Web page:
MEPS 578:197-211 (2017)  -  DOI: https://doi.org/10.3354/meps12010

Flexibility in otherwise consistent non-breeding movements of a long-distance migratory seabird, the long-tailed skua

Rob van Bemmelen1,2,*, Børge Moe3, Sveinn Are Hanssen4, Niels Martin Schmidt5,6, Jannik Hansen5, Johannes Lang7,8, Benoît Sittler7,9, Loïc Bollache7,10,11, Ingrid Tulp1, Raymond Klaassen12, Olivier Gilg7,13 

1Wageningen Marine Research, 1970 AB, IJmuiden, The Netherlands
2Resource Ecology Group, Wageningen University & Research, 6708 PB, Wageningen, The Netherlands
3Norwegian Institute for Nature Research, 7034 Trondheim, Norway
4Norwegian Institute for Nature Research, FRAM - High North Research Centre for Climate and the Environment, 9007 Tromsø, Norway
5Department of Bioscience, Aarhus University, 4000 Roskilde, Denmark
6Arctic Research Centre, Aarhus University, 8000 Aarhus C, Denmark
7Groupe de Recherche en Ecologie Arctique, 21440 Francheville, France
8Working Group for Wildlife Biology, Justus Liebig University Giessen, 35392 Giessen, Germany
9Chair for Nature Protection and Landscape Ecology, University of Freiburg, 79106 Freiburg, Germany
10Laboratoire Chrono-environnement, 25000 Besançon, France
11Université de Bourgogne France Comté, 21000 Dijon Cedex, France
12Dutch Montagu’s Harrier Foundation and Conservation Ecology Group, Groningen Institute for Evolutionary Life Sciences (GELIFES), University of Groningen, 9700 CC, Groningen, The Netherlands
13Laboratoire Biogéosciences, UMR CNRS 6282, Université de Bourgogne, Dijon, France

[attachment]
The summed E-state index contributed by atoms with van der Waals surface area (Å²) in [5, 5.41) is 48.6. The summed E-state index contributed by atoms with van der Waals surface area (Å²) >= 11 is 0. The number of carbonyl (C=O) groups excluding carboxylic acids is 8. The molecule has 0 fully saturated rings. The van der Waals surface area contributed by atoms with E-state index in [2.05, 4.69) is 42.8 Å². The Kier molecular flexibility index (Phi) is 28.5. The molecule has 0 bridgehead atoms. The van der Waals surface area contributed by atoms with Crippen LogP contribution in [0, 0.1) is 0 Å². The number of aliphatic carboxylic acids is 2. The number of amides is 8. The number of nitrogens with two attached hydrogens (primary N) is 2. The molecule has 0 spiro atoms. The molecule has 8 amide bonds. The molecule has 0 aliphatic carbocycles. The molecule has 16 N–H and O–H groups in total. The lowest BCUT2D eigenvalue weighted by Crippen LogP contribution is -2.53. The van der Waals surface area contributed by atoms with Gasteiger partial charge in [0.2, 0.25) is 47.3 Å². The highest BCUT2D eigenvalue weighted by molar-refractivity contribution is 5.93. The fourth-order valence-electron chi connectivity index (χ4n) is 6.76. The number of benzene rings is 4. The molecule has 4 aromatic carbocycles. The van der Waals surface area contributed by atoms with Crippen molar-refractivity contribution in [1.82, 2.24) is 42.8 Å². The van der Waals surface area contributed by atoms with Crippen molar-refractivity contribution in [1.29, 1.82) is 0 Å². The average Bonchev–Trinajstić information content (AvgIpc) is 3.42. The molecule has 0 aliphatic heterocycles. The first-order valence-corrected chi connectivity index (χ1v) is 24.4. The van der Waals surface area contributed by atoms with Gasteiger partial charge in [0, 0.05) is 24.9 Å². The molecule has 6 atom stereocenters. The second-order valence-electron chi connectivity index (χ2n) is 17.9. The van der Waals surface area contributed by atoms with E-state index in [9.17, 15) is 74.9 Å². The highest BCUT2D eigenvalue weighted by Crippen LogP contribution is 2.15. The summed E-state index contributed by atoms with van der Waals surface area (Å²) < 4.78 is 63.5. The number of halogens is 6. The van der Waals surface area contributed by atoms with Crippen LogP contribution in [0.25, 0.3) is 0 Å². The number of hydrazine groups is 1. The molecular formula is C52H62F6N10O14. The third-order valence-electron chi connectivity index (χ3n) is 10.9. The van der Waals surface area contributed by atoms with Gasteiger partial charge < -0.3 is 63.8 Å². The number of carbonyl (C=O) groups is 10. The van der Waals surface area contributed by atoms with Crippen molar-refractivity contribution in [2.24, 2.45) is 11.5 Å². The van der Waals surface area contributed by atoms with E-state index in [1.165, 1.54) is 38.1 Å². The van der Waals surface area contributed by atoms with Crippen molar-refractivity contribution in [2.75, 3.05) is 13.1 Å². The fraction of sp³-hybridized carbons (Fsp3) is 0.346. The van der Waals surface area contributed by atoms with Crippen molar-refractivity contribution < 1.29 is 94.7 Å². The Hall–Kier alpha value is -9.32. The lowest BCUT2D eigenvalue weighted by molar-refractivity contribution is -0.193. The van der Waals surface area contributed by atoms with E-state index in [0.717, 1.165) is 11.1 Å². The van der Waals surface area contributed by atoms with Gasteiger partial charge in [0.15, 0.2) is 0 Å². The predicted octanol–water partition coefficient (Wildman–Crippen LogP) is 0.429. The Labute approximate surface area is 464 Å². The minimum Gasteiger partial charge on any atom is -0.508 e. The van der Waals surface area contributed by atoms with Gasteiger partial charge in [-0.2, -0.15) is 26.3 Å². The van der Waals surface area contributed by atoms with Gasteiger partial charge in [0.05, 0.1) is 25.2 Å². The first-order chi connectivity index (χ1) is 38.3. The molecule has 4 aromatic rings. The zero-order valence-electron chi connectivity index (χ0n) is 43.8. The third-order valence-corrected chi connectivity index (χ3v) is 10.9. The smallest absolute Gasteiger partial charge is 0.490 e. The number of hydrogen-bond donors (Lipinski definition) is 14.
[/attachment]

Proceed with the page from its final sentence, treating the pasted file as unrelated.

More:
*Corresponding author:
Advance View was available online February 15, 2017

ABSTRACT: Quantifying within- and between-individual variation in animal migration strategies is a first step towards our understanding of the ability of migrants to adjust to changes in the environment. We studied consistency (or, conversely, flexibility) in movement patterns at large (>1000 km) to meso-scales (100-1000 km) during the non-breeding season of the long-tailed skua Stercorarius longicaudus, a long-distance migratory Arctic seabird, using light-based geolocation. We obtained 97 annual tracks of 38 individuals and quantified similarity between routes. Overall, tracks of the same individual were generally within about 200 to 300 km of their previous year’s route, and more similar than tracks of different individuals. Some flexibility was observed during migration, but individuals were faithful to their staging areas in the North Atlantic and in the Benguela Current off Namibia and South Africa. Over the course of the winter, an increasing number of individuals started to deviate—up to 5200 km—from the previous year’s route. Intriguingly, individuals could be highly consistent between 2 consecutive years and flexible between other years. Site-shifts in late winter seem to reflect responses to local conditions, but what promotes this larger flexibility remains unclear and requires further study. Our results show that individual long-tailed skuas are generally consistent in their itineraries, but can show considerable flexibility in some years. The flexibility in itineraries suggests that long-tailed skuas are able to adjust to environmental change, but the mechanisms leading to the observed within- and between-individual variation in movement patterns are still poorly understood.


KEY WORDS: Individual consistency · Repeatability · Stercorarius longicaudus · Seabirds · Tracking · Non-breeding movements · Flexibility


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Cite this article as: van Bemmelen R, Moe B, Hanssen SA, Schmidt NM and others (2017) Flexibility in otherwise consistent non-breeding movements of a long-distance migratory seabird, the long-tailed skua. Mar Ecol Prog Ser 578:197-211. https://doi.org/10.3354/meps12010

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